Sunday, December 8, 2013

"High Mass for Mom!"

That's what my friend here at school said, for today is the calendar date of the Immaculate Conception of the Blessed Virgin Mary and we had Missa Cantata to celebrate it. In the traditional form of the Roman Rite, the Mass of the day is Immaculate Conception, with the commemoration of the Sunday of Advent (tomorrow sans obligation in the modern form of the rite). A celebration of this event dates to the ancient church, and within the last millennium in the Catholic Church the emphasis has been placed specifically on her immaculate conception . She is the patroness of the United States under this title.

What is the Immaculate Conception, then? Well, finding that the definition of an earlier Pope on the subject was the best expression of the Church's teaching and understanding, Pope Pius IX declared in Ineffabilis Deus, published on the feast in 1854:
We declare, pronounce and define that the doctrine which holds that the Blessed Virgin Mary, at the first instant of her conception, by a singular privilege and grace of the Omnipotent God, in virtue of the merits of Jesus Christ, the Saviour of mankind, was preserved immaculate from all stain of original sin, has been revealed by God, and therefore should firmly and constantly be believed by all the faithful.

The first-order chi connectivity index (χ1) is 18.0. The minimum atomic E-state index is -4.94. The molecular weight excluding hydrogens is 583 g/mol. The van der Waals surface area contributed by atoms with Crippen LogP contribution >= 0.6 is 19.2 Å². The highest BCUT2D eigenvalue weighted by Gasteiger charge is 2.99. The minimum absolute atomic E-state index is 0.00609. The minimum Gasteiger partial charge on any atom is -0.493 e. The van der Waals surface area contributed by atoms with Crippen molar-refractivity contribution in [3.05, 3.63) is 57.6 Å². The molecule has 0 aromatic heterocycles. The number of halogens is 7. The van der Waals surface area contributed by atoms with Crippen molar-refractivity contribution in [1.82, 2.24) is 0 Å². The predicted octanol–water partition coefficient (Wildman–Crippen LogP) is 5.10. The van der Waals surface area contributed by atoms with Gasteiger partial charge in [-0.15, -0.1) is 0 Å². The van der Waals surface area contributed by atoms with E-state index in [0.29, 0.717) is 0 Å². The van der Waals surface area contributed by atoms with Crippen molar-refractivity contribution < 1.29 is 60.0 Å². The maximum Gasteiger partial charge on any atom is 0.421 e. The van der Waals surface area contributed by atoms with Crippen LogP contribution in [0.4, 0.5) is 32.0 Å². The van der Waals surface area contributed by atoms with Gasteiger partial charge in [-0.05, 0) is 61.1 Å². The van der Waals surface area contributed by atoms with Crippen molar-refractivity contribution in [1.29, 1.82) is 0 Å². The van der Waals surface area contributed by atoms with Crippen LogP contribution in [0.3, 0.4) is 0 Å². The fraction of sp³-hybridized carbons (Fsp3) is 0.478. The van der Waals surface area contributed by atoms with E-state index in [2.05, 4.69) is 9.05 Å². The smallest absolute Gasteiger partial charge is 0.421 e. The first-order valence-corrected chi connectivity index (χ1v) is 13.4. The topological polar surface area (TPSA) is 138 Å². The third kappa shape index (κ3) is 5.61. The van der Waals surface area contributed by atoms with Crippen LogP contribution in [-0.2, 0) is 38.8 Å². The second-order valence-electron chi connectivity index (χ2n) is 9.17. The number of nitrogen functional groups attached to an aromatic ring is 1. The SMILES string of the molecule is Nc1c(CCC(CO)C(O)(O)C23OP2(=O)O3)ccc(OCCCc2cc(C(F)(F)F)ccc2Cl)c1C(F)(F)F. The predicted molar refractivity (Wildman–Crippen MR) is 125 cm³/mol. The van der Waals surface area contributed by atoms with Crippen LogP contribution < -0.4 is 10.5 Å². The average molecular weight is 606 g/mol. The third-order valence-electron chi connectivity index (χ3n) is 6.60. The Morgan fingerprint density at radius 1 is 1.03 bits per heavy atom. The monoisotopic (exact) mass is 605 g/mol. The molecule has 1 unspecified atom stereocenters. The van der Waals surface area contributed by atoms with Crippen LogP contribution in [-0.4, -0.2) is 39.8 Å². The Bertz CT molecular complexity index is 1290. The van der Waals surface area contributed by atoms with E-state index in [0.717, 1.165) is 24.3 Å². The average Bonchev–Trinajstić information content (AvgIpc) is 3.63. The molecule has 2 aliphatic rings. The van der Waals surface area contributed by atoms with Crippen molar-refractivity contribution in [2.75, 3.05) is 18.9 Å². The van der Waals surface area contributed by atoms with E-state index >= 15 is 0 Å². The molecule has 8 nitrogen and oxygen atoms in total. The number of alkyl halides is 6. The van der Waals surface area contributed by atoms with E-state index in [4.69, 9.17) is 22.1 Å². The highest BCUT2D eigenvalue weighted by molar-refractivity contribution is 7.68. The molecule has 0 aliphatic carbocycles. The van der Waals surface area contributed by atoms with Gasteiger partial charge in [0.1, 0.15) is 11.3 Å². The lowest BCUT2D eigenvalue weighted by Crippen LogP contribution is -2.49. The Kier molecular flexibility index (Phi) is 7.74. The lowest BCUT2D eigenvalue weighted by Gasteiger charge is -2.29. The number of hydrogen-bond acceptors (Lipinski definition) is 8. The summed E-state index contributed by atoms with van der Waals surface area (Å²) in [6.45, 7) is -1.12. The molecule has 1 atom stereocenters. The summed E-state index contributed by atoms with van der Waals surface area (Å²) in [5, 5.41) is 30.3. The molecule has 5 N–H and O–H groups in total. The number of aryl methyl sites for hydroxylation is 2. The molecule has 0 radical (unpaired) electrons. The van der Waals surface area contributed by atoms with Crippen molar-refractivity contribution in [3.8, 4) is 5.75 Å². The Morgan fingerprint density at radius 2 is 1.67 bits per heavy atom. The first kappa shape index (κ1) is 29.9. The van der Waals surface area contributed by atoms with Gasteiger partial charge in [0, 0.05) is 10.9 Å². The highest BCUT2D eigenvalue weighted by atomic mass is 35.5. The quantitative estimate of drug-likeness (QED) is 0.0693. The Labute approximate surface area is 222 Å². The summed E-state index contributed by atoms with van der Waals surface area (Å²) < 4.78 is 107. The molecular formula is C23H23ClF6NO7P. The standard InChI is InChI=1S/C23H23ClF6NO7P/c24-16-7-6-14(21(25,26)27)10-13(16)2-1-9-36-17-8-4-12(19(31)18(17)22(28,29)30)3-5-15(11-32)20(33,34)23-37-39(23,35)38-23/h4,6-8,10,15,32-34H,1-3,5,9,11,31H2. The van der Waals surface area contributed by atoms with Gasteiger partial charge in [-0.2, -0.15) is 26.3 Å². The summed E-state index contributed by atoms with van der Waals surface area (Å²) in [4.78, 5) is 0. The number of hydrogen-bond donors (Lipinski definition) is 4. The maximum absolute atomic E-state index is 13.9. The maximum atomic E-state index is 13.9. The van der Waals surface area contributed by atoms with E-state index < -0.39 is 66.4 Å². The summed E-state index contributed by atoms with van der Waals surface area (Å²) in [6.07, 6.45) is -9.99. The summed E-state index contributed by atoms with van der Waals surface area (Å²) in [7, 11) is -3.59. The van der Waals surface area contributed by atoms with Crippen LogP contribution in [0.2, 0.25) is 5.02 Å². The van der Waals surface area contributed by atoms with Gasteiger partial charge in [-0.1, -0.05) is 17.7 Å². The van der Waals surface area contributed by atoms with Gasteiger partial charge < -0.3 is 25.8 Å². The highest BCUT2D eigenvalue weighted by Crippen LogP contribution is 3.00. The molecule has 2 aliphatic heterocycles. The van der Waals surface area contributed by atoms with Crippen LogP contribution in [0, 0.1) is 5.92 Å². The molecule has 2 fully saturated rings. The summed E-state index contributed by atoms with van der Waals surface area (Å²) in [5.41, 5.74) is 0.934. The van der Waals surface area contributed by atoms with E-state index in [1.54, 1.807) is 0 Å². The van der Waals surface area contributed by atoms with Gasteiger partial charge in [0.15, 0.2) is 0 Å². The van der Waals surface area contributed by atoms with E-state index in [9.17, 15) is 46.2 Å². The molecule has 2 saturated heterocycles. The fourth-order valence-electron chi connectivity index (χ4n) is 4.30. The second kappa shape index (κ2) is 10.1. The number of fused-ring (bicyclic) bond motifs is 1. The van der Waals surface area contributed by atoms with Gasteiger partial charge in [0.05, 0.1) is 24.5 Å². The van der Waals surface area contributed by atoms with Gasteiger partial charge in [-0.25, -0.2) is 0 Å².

The Church has always believed Mary's conception was special in some way and that her fullness of grace stemmed from this. This can be seen from the number of places (the United States after the Plenary Council of Baltimore in 1846!) and organizations placed under the patronage of this title, as well as the liturgical celebrations.

When devotion to Our Lady of Lourdes spread, so did devotion to her Immaculate Conception, for the Blessed Mother introduced herself to St. Bernadette by saying, "I am the Immaculate Conception." This is also fascinating since devotion to her Immaculate Heart spread with the promulgation of the Miraculous Medal in the early 19th century, also in France...

So interesting that she is the Immaculate Conception. St. Maximilian Kolbe dedicated his life to pondering the question of who is the Immaculate Conception, and in his final hours prior to his arrest by the Gestapo on February 17, 1941 wrote a brief sketch of this answer. The Immaculate Conception is relational, just as Love is relational.
If among human beings the wife takes the name of her husband because she belongs to him, is one with him, becomes equal to him and is, with him, the source of new life, with how much greater reason should the name of the Holy Spirit, who is the divine Immaculate Conception, be used as the name of her in whom he lives as uncreated Love, the principle of life in the whole supernatural order of grace?
Finally, I would like to share today's Introit (tomorrow's I suppose in the Novus Ordo). It is sublime.

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